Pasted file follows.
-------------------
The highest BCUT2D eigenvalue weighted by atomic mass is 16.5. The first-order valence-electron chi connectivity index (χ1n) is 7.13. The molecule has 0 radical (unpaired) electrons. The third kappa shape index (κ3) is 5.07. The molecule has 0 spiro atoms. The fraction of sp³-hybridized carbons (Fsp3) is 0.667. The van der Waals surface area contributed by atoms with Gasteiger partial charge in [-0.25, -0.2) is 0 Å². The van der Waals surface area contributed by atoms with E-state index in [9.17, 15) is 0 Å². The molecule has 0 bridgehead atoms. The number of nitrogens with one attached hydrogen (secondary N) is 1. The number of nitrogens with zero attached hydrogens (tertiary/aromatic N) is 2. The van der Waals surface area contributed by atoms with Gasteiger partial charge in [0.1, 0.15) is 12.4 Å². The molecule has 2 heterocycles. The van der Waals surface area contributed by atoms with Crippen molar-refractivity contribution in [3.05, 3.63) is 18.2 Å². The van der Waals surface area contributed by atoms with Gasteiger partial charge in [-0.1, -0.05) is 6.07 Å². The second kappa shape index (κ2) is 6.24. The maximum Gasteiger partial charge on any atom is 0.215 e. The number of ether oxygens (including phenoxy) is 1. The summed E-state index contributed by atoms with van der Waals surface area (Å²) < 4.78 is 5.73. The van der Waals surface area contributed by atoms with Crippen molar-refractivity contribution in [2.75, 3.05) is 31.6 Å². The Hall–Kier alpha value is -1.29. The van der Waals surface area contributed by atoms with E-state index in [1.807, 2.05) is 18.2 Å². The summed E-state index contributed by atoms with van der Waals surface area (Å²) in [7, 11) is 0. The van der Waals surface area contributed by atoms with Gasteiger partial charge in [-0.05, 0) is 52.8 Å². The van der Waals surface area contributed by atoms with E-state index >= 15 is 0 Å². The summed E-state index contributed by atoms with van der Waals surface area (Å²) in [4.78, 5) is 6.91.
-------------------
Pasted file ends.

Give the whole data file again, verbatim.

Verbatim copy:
The highest BCUT2D eigenvalue weighted by atomic mass is 16.5. The first-order valence-electron chi connectivity index (χ1n) is 7.13. The molecule has 0 radical (unpaired) electrons. The third kappa shape index (κ3) is 5.07. The molecule has 0 spiro atoms. The fraction of sp³-hybridized carbons (Fsp3) is 0.667. The van der Waals surface area contributed by atoms with Gasteiger partial charge in [-0.25, -0.2) is 0 Å². The van der Waals surface area contributed by atoms with E-state index in [9.17, 15) is 0 Å². The molecule has 0 bridgehead atoms. The number of nitrogens with one attached hydrogen (secondary N) is 1. The number of nitrogens with zero attached hydrogens (tertiary/aromatic N) is 2. The van der Waals surface area contributed by atoms with Gasteiger partial charge in [0.1, 0.15) is 12.4 Å². The molecule has 2 heterocycles. The van der Waals surface area contributed by atoms with Crippen molar-refractivity contribution in [3.05, 3.63) is 18.2 Å². The van der Waals surface area contributed by atoms with Gasteiger partial charge in [-0.1, -0.05) is 6.07 Å². The second kappa shape index (κ2) is 6.24. The maximum Gasteiger partial charge on any atom is 0.215 e. The number of ether oxygens (including phenoxy) is 1. The summed E-state index contributed by atoms with van der Waals surface area (Å²) < 4.78 is 5.73. The van der Waals surface area contributed by atoms with Crippen molar-refractivity contribution in [2.75, 3.05) is 31.6 Å². The Hall–Kier alpha value is -1.29. The van der Waals surface area contributed by atoms with E-state index in [1.807, 2.05) is 18.2 Å². The summed E-state index contributed by atoms with van der Waals surface area (Å²) in [7, 11) is 0. The van der Waals surface area contributed by atoms with Gasteiger partial charge in [-0.05, 0) is 52.8 Å². The van der Waals surface area contributed by atoms with E-state index >= 15 is 0 Å². The summed E-state index contributed by atoms with van der Waals surface area (Å²) in [4.78, 5) is 6.91.